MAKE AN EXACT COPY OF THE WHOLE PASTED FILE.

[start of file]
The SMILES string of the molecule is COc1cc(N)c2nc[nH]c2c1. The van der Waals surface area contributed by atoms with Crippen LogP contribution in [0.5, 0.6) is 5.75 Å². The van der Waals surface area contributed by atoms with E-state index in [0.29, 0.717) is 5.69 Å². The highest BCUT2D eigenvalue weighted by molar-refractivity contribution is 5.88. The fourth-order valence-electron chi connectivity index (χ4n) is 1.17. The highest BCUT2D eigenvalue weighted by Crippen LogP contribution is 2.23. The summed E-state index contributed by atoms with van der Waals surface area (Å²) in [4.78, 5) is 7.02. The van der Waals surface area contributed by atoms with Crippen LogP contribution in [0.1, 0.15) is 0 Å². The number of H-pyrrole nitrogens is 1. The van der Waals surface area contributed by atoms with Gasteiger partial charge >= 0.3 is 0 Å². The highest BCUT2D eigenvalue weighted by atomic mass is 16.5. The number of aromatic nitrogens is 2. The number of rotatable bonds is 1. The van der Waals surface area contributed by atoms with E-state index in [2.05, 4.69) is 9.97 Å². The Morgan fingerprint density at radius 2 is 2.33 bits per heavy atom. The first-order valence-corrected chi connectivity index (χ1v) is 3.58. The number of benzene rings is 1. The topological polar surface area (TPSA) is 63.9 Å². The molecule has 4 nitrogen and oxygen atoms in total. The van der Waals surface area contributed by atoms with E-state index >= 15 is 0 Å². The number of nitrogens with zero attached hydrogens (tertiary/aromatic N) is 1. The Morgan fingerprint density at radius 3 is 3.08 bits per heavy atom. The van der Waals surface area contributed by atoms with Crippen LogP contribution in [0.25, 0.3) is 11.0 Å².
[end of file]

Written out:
The SMILES string of the molecule is COc1cc(N)c2nc[nH]c2c1. The van der Waals surface area contributed by atoms with Crippen LogP contribution in [0.5, 0.6) is 5.75 Å². The van der Waals surface area contributed by atoms with E-state index in [0.29, 0.717) is 5.69 Å². The highest BCUT2D eigenvalue weighted by molar-refractivity contribution is 5.88. The fourth-order valence-electron chi connectivity index (χ4n) is 1.17. The highest BCUT2D eigenvalue weighted by Crippen LogP contribution is 2.23. The summed E-state index contributed by atoms with van der Waals surface area (Å²) in [4.78, 5) is 7.02. The van der Waals surface area contributed by atoms with Crippen LogP contribution in [0.1, 0.15) is 0 Å². The number of H-pyrrole nitrogens is 1. The van der Waals surface area contributed by atoms with Gasteiger partial charge >= 0.3 is 0 Å². The highest BCUT2D eigenvalue weighted by atomic mass is 16.5. The number of aromatic nitrogens is 2. The number of rotatable bonds is 1. The van der Waals surface area contributed by atoms with E-state index in [2.05, 4.69) is 9.97 Å². The Morgan fingerprint density at radius 2 is 2.33 bits per heavy atom. The first-order valence-corrected chi connectivity index (χ1v) is 3.58. The number of benzene rings is 1. The topological polar surface area (TPSA) is 63.9 Å². The molecule has 4 nitrogen and oxygen atoms in total. The van der Waals surface area contributed by atoms with E-state index >= 15 is 0 Å². The number of nitrogens with zero attached hydrogens (tertiary/aromatic N) is 1. The Morgan fingerprint density at radius 3 is 3.08 bits per heavy atom. The van der Waals surface area contributed by atoms with Crippen LogP contribution in [0.25, 0.3) is 11.0 Å².